As with marketing your writing, the key to successful marketing of your services as a speaker is matching your material with an audience's needs. This takes some research and legwork, of course. But it can pay off by raising your profile, which in turn makes you more attractive to agents and editors.
Of course, the reverse is also true. Building your visibility by getting your articles published can lead to requests for speeches and other personal appearances, requests for other articles, and maybe even interest from a book publisher. Once you get on the publishing and speaking ride, success in one area often leads to demand in the other.
In the past, book publishers have shown the most interest in authors who also are accomplished public speakers. But magazine publishers love having their regular contributors do speaking engagements, too; it's a good way to attract potential new subscribers, or to boost sales for a particular issue. If you're giving a conference or seminar to people who fit the magazine's target readership profile, the magazine may work out a way to provide copies to attendees in hopes of getting new subscribers.
Magazine editors have come to covet authors with strong platforms as much as book editors do. With subscriber bases declining and competition with other media continually on the rise, magazine editors and publishers are always looking for ways to boost their own profiles, even if it's a one-shot deal. Stephen King's name on the cover of a magazine for an article he contributed might not generate new subscribers, but it will boost that issue's sales considerably. King fans who are not particularly interested in the publication will buy it just for his article, thus boosting that month's revenues.
A speech doesn't have to be a major event. It can be as simple as a presentation to a Boy Scout troop or as extravagant as a keynote address to a state or national convention. When you're just beginning, though, it's best to aim at smaller targets and smaller audiences. The more experience you gain with these events, the more confident you'll be when it's time to address a larger crowd.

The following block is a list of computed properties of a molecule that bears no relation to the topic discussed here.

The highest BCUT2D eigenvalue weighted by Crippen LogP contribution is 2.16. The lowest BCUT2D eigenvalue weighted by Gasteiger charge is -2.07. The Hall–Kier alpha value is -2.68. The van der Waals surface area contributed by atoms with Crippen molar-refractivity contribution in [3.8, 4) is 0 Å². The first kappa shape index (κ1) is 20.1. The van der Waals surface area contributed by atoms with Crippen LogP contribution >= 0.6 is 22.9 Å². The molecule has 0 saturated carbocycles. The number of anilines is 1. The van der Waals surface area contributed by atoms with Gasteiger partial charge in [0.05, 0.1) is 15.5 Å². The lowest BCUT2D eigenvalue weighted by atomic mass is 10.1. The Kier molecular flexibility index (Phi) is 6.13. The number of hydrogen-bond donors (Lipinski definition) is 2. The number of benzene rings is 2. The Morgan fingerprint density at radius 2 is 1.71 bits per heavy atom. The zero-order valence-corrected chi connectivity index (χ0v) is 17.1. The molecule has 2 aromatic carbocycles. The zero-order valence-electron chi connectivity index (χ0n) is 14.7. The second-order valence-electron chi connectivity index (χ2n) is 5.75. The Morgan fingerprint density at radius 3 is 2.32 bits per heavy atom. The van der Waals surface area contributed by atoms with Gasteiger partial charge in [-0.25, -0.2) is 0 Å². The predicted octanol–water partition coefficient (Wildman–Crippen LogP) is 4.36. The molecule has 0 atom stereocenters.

So what do you talk about to these smaller groups? Your regular profession is a good place to start. Schools and youth organizations often have career days or fairs and are always looking for people to discuss the basics of their jobs, what it takes to prepare for a career in a specific field, and so on. Many civic, business, and social organizations also offer special lunch programs, with guest speakers, for their members. A ten- or fifteen-minute speech usually is ample for these kinds of engagements.
Another advantage to this route is that it helps you build contacts and expand your network. This in turn can lead to more speaking engagements, which helps raise your profile, and that helps convince publishing professionals that you're a viable candidate for getting your work in print. Besides, public speaking opens up a whole range of possible article ideas. You can combine your own experience with expert information about such things as stage fright, answering awkward questions, preparation, and proper attire to craft compelling essays or articles for all kinds of magazine markets. If you get proficient enough, you might even get a good book idea out of your experience.
Book authors especially can benefit from getting on the lecture circuit. Studies indicate that as many as three of every ten conference attendees will buy the speaker's book at the event — a great way to boost sales while solidifying your platform for future projects.
Other Kinds of Speaking
There are other ways to reach audiences with the spoken word. Check out your local radio and television stations and see if they accept commentary from the public. Some television stations permit viewers to respond to editorials, for example, or to submit their own. Some radio stations do the same, and some, especially those with an all-news or all-talk format, encourage listeners to submit essays on a variety of topics — sort of the oral equivalent of the letter to the editor or guest editorial.
Investigate locally produced talk shows, too. If you've built a reputation in your community as an expert on a particular topic, you might be able to land a spot as a guest on one of these local shows. One way to approach these opportunities is to call or e-mail the host or producer with a suggestion for covering your topic.